Wednesday, January 05, 2011

Snow removal – something only higher taxes can buy

To avoid taxes on residents for clearing sidewalks, cities by law expect that residents clear the sidewalks in front of their houses.  But to do so one must spend time and energy clearing the sidewalk or pay somebody else to clear the sidewalk; either one is a tax by inaction.  If one has a friendly neighbor volunteer to clear a walk, that time and energy is a tax on that neighbor.   Add to the time and energy the costs of snow shovels, ice chippers, snow blowers, and ice melt or sand.  Oh yes, gas and oil for the snow blower.  And in some cases heart attacks or muscle pain.

All of this is inefficient and more.  Hired snow clearers do a couple of houses in one area and move on to another.  Individual homeowners may or may not clear their walks at the same time or even on the same day.  Depending on the size of the boulevard, the sidewalk snow may be thrown into the yard, to become melt water in warmer weather, run across the sidewalk, and then freeze in colder weather.

People who might normally walk now drive for their own safety and comfort.  Parents who are concerned about their children's safety demand school buses, even for walks of less than a half-hour.  School buses are operated with tax money.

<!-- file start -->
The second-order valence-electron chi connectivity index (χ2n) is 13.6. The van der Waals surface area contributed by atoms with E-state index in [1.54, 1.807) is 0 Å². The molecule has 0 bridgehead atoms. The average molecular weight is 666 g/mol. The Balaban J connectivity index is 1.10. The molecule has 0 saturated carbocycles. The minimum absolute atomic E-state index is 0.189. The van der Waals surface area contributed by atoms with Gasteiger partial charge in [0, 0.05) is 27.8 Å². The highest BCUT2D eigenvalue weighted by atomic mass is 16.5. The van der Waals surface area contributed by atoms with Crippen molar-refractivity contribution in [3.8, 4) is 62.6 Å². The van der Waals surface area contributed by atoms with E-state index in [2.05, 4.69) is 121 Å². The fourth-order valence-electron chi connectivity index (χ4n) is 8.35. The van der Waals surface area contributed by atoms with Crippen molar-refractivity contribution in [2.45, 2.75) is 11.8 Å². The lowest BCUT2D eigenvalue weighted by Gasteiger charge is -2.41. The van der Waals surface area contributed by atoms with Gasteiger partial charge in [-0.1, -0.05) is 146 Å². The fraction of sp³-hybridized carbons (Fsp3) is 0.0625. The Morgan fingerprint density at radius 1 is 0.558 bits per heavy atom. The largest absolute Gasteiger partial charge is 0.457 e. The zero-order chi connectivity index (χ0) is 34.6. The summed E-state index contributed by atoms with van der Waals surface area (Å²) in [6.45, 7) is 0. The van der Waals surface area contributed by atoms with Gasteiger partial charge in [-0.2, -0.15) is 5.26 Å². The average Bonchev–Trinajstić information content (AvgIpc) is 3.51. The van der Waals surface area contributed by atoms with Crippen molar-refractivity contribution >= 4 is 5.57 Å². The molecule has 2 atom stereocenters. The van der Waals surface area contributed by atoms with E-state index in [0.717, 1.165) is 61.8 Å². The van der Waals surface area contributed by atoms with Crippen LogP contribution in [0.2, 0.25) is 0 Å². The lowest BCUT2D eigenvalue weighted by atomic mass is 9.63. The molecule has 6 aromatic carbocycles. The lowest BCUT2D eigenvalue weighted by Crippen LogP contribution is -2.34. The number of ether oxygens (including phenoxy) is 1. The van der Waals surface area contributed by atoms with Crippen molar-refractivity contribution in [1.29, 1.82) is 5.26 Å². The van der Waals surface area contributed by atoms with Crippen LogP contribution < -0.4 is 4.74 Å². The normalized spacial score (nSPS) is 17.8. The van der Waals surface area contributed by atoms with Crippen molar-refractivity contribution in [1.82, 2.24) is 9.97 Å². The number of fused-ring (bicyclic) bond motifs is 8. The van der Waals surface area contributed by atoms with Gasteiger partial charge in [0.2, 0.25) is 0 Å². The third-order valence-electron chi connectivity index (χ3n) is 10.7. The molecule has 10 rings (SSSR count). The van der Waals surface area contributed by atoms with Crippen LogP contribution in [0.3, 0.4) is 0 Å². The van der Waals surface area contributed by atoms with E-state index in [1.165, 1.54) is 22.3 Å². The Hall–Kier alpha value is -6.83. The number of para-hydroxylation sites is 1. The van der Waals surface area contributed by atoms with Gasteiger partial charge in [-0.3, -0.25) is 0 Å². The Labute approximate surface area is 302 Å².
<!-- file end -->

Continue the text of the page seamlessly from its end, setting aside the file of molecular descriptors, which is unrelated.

This cycle can be repeated several times in any given snow season, the snow pile getting higher and the frozen melt getting thicker.

Wouldn't it be more efficient and cost effective if the city were to remove as much plowed or blown snow as possible after each storm?  The state certainly does it on bridges and underpasses.  What if as soon as possible after plowing, the city came back with large snowblowers and trucks and removed the snow on boulevards?  What if next the city came back again and cleared and removed the snow from sidewalks?  It may be a lot of money up front, but the overall savings to the community might be very large.

If all else fails, let's resort to the argument that snow removal creates jobs.  Gosh, if there is tax money to induce a business to move to a city to "create jobs", can't there be tax money to "create jobs" to make a city more livable?